Women who ate the recommended amounts of red meat, including beef and lamb, were less likely to suffer depression and anxiety than those who did not, according to new Australian research.
Study leader, associate professor Felice Jacka, said:“When we looked at women consuming less than the recommended amount of red meat in our study, we found that they were twice as likely to have a diagnosed depressive or anxiety disorder as those consuming the recommended amount.
“We already know that the overall quality of your diet is important to mental health. But it seems that eating a moderate amount of lean red meat, which is roughly three to four small, palm-sized serves a week, may also be important.”
Jacka said red meat’s mental health benefits applied regardless of other factors. “Even when we took into account the overall healthiness of the women’s diets, as well as other factors such as their socioeconomic status, physical activity levels, smoking, weight and age, the relationship between low red meat intake and mental health remained,” she said.
No link was discovered between mental health and other proteins such as chicken, pork, fish and plant protein.
Vegetarianism had no effect either. Only 19 women were vegetarian and the results remained the same when they were excluded from the analysis.
The research attributed the results to the grass diet of most Australian cattle and sheep compared with the grain-based diet of herds and flocks elsewhere. “Red meat in Australia is a healthy product as it contains high levels of nutrients, including omega-3 fatty acids that are important for to mental and physical health,” said Jacka.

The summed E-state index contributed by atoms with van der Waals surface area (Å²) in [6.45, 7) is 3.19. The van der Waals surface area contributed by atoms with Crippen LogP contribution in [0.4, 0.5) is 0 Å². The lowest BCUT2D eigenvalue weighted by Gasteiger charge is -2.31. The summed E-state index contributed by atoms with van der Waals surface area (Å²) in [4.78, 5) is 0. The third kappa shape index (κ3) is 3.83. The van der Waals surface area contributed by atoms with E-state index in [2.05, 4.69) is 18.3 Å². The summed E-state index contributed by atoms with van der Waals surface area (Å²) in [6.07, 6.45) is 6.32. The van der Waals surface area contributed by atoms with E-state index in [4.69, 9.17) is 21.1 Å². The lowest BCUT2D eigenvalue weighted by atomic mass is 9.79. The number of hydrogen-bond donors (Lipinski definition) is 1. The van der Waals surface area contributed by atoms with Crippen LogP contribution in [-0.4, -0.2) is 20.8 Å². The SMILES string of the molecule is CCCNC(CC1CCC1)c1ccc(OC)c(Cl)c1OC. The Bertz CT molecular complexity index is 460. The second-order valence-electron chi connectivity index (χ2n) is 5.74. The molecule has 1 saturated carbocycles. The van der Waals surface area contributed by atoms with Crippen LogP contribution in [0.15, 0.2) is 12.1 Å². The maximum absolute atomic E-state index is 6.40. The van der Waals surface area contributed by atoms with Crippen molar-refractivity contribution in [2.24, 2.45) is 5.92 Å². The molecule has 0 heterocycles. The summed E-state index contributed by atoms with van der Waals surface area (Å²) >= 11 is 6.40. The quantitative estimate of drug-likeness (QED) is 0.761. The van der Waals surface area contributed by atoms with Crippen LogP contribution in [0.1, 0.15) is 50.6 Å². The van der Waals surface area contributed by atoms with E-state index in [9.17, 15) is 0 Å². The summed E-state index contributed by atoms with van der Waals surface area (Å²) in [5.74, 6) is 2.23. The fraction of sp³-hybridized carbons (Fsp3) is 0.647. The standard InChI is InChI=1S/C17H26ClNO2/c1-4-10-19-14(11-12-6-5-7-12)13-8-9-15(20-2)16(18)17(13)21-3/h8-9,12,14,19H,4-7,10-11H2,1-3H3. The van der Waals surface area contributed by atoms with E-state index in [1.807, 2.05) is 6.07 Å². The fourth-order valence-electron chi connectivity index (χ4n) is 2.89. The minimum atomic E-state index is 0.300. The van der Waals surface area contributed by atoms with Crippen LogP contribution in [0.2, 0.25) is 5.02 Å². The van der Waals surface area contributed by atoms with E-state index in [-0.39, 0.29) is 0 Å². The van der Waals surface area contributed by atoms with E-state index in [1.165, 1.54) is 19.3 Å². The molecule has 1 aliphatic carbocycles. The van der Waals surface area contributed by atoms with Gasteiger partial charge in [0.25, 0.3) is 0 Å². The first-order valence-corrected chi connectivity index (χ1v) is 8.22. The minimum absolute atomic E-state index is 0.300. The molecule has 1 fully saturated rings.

But the researchers said that eating more than the recommended rate of red meat could be as bad for mental health as eating too little.
The Australian government recommends eating 65-100g of lean red meat three or four times a week.
In the UK, the Department of Health recommends eating no more than 70g of red meat a day.
The study, conducted at Deakin University’s Barwon Psychiatric Research Unit in Melbourne, Australia, was published in the journal Psychotherapy and Psychosomatics.
It follows a controversial report earlier this month, which claimed eating a diet rich in red meat increased the risk of a shortened life expectancy.
Eating an extra portion of unprocessed red meat to a person’s daily diet increased the risk of death by 13%, according to the research by Harvard Medical School. An extra portion was the equivalent to two rashers of bacon or one hot dog.
But Dr Carrie Ruxton from the Meat Advisory Panel said that the study could not be used to determine cause and effect because it was observational, not controlled.
Ruxton said: “In summary, this paper should not be used to persuade people from reducing their current intake of red meat when it provides essential nutrients that are required as part of a healthy balanced diet.”
Victoria Taylor, the British Heart Foundation’s senior heart health dietician, said:“The study does not differentiate between leaner and fattier cuts of meat, so it would be useful to know if the association is the same when this is taken into account.”
Red meat can still be eaten as part of a balanced diet, she said, advising consumers to choose the leaner cuts and healthier cooking methods such as grilling.
To read the report, click here.